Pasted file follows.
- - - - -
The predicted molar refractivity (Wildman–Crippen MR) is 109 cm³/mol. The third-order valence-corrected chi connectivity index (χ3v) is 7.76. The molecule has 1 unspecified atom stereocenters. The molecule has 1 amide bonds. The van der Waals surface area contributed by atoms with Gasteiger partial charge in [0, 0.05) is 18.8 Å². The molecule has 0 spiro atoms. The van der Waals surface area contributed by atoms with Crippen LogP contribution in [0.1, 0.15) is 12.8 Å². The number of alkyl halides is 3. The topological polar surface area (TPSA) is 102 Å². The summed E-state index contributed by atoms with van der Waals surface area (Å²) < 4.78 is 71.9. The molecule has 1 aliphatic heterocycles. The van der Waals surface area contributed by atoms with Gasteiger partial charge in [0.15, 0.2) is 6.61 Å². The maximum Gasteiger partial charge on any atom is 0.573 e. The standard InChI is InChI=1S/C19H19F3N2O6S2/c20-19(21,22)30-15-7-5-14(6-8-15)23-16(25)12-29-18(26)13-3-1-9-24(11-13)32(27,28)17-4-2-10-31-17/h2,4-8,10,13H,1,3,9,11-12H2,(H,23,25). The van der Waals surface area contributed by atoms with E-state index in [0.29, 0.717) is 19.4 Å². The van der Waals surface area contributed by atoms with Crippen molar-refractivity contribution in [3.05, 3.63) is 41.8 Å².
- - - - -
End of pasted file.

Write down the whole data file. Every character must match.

The predicted molar refractivity (Wildman–Crippen MR) is 109 cm³/mol. The third-order valence-corrected chi connectivity index (χ3v) is 7.76. The molecule has 1 unspecified atom stereocenters. The molecule has 1 amide bonds. The van der Waals surface area contributed by atoms with Gasteiger partial charge in [0, 0.05) is 18.8 Å². The molecule has 0 spiro atoms. The van der Waals surface area contributed by atoms with Crippen LogP contribution in [0.1, 0.15) is 12.8 Å². The number of alkyl halides is 3. The topological polar surface area (TPSA) is 102 Å². The summed E-state index contributed by atoms with van der Waals surface area (Å²) < 4.78 is 71.9. The molecule has 1 aliphatic heterocycles. The van der Waals surface area contributed by atoms with Gasteiger partial charge in [0.15, 0.2) is 6.61 Å². The maximum Gasteiger partial charge on any atom is 0.573 e. The standard InChI is InChI=1S/C19H19F3N2O6S2/c20-19(21,22)30-15-7-5-14(6-8-15)23-16(25)12-29-18(26)13-3-1-9-24(11-13)32(27,28)17-4-2-10-31-17/h2,4-8,10,13H,1,3,9,11-12H2,(H,23,25). The van der Waals surface area contributed by atoms with E-state index in [0.29, 0.717) is 19.4 Å². The van der Waals surface area contributed by atoms with Crippen molar-refractivity contribution in [3.05, 3.63) is 41.8 Å².